A great weekend for an Ireland which changed a long time ago
The 1.2 million people who voted yes to marriage equality introduced the rest of the world to a new, modern Ireland which has held sway for some time
Strange times for daydreamers. For years, it’s always struck me as weird to live in a country which bore no resemblance whatsoever to the country which people often described when they talked about Ireland, The country outlined in broad brushstrokes and clunky shorthand by people home and away never quite chimed with the country I saw around me every day of the week.
The country I lived in came across as kind, warm, generous, mad, bold, insanely unpredictable and as odd as two left feet. It was occasionally contrary, irritating, exasperating and infuriating, but all of that was trumped by love, mischief, curiosity, concern and downright decency. It was a country full of contradictions to be sure, but the good side always came out on top.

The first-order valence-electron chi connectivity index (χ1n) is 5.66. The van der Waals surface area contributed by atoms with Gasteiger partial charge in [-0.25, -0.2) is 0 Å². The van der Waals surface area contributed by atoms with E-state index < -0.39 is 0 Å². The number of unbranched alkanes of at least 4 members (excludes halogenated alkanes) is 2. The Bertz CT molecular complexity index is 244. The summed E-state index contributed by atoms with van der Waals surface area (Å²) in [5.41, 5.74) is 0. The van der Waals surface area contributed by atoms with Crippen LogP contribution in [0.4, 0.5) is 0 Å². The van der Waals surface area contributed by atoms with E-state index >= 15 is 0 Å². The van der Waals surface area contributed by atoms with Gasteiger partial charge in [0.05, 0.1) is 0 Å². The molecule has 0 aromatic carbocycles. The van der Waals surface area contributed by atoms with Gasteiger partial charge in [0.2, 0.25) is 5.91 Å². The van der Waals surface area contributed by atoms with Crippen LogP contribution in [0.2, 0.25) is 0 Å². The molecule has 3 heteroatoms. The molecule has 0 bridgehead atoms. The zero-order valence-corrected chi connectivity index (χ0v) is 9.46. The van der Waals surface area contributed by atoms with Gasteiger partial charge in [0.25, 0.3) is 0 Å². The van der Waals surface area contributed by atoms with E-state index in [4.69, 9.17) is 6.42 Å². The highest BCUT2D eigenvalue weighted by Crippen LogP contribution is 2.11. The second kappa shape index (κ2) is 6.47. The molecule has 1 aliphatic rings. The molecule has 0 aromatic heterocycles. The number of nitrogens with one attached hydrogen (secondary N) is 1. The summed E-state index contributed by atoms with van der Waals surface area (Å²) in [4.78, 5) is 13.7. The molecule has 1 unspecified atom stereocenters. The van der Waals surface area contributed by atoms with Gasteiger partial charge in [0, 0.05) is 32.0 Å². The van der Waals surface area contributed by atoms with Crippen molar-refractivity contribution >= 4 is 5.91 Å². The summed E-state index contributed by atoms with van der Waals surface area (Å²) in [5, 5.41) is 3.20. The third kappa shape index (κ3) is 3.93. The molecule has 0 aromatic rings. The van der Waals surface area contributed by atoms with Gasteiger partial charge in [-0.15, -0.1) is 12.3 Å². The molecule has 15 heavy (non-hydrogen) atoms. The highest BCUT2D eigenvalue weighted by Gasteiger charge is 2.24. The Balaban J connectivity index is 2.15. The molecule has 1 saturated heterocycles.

It certainly wasn’t the country so many people described as Ireland, a place which sounded more like a museum piece with its hide-bound traditions and terrible secrets and allegiance to a dusty, musty, fusty past. So much so that I often thought my Ireland was just a figment of an over-active imagination.
Sometimes, though, you realise you are not daydreaming at all. You also cop on that you are most definitely not alone.
For 48 crazy hours on Friday and Saturday, the real Ireland shone like a diamond. People went out and voted yes in their droves up and down and across the country to the simple idea that a man who loves a man and a woman who loves a woman could get married to their partners in a civil ceremony. The votes were counted and over 1.2 million people said yes (let’s note for the record that over 17,000 of them were in the much maligned constituency of Roscommon and South Leitrim) to those simple 17 words. Those numbers came from every corner and county. There were also a rake of no voters, but the majority swung very firmly to yes and it’s the majority who hold sway in a democracy, no matter what some might think.